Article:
Hartwin Brandt Search for Acceptance – Wissenschaft.de

The history of the Roman Empire, penned by the Bamberg ancient historian Hartwin Brandt, goes back to Diocletian’s assumption of government in 284 AD. It is part of the “Handbook of Classical Studies” published by CH Beck Verlag since 1885. The titles published in this series provide factual information on a solid, scholarly foundation.

Accordingly, the author emphasizes the scientific foundation of his work and sets it apart from books of similar size, although he misleadingly only cites the undocumented “People’s Edition” of Michael Sommer’s presentation, but not the annotated “Roman History II” (Kröner Verlag 2009).

The conceptual problem of depicting this epoch has been in the world since Theodor Mommsen had separated a sterile imperial and court history from a panorama of the empire in the form of its provinces. A separate volume is planned in the manual on the latter topic, which is why Brandt concentrates on imperial government practice, the actions of the actors working for the emperor, the communication mechanisms and the unplanned work of the rulers.

Proceeding chronologically according to emperors and dynasties is also convincing. This is the only way that it becomes sufficiently clear how the situation changed, how about 100 years after the appearance of Octavian (later Augustus), rule and government under the Flavians became more stable.

Brandt describes the political order with a term that has been struggled to be removed from more recent research as the “system of needs for acceptance”. The common thread of his portrayal is the successful or unsuccessful communication of the rulers with the important groups of the urban Roman population (i.e. the Senate, Praetorian Guard and plebs), with the Roman citizens in Italy and beyond, and finally with the residents of the provinces.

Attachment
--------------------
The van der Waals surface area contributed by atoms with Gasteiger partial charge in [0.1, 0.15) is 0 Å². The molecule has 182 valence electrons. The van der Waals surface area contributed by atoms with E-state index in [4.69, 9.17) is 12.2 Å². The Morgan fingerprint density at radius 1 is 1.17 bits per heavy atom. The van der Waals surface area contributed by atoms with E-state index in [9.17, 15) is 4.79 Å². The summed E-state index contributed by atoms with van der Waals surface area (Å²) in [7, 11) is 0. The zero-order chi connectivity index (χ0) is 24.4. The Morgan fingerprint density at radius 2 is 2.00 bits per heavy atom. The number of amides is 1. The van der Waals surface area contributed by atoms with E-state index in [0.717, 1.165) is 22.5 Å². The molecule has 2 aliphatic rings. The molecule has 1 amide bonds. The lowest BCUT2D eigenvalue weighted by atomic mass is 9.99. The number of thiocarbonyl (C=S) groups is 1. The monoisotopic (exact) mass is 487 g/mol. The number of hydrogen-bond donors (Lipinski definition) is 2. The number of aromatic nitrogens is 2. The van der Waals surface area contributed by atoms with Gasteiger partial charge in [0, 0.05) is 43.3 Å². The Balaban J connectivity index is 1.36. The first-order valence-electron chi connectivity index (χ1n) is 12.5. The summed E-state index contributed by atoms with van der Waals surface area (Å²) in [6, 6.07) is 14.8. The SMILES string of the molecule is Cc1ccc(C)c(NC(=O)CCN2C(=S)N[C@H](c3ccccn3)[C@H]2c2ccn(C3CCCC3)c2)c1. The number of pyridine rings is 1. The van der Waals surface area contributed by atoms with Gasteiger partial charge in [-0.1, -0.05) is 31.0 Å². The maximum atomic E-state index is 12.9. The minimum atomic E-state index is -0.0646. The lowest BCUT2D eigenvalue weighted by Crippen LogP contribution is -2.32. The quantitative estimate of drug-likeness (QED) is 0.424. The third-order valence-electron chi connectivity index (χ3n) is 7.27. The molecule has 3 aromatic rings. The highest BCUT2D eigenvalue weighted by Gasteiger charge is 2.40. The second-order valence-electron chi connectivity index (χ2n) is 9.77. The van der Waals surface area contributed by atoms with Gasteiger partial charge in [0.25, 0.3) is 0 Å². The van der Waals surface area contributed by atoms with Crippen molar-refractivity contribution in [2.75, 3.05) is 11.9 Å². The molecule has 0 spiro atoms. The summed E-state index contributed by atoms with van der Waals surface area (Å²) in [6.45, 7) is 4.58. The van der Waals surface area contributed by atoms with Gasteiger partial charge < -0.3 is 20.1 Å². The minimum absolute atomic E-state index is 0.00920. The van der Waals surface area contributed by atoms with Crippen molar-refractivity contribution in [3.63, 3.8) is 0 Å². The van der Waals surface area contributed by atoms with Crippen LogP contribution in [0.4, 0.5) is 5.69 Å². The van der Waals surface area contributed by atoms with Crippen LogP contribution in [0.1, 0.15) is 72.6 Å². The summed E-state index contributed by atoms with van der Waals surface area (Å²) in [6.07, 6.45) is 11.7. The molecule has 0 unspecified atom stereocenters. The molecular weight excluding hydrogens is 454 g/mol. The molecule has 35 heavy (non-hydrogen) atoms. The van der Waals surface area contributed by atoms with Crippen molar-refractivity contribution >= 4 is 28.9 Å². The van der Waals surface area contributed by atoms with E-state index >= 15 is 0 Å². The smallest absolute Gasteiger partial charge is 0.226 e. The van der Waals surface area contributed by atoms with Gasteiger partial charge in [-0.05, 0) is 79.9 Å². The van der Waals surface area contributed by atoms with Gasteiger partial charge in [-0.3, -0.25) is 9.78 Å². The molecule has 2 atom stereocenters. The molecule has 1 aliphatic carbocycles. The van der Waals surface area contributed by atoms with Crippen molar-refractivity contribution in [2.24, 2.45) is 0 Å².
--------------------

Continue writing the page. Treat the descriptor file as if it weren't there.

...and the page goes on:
Brandt cleverly places the discussion of important general points of view with individual emperors. Rome experienced a “monarchization of the cityscape” under Augustus and “imperialization” under Trajan. With Caligula, Nero and Domitian, the author shows where the extremely demanding system of rule (principality), which grew out of very different conditions, tried out certain options and where it more or less derailed: three variants of “autocratization”.

Brandt clarifies how the so-called adoptive emperors from Nerva to Mark Aurel – with all their differences and developments – basically reflected the establishment of the principle by Augustus. The Severan emperors are summarized under the keyword “dynasty”, while the accumulation of crises in the half century of the “soldier emperors” is made transparent as an expression of “loss of acceptance”.

Unfortunately, Brandt failed to classify the epoch in the history of science, global history or post-colonial debates. The Roman imperial era is no longer a matter of course as an object – but in its contexts it is more exciting than ever.

Review: Prof. Dr. Uwe Walter

Hartwin Brandt
The imperial era
Roman history from Octavian to Diocletian 31 BC Chr. To 284 AD
Verlag CH Beck, Munich 2021, 707 pages, € 98, –


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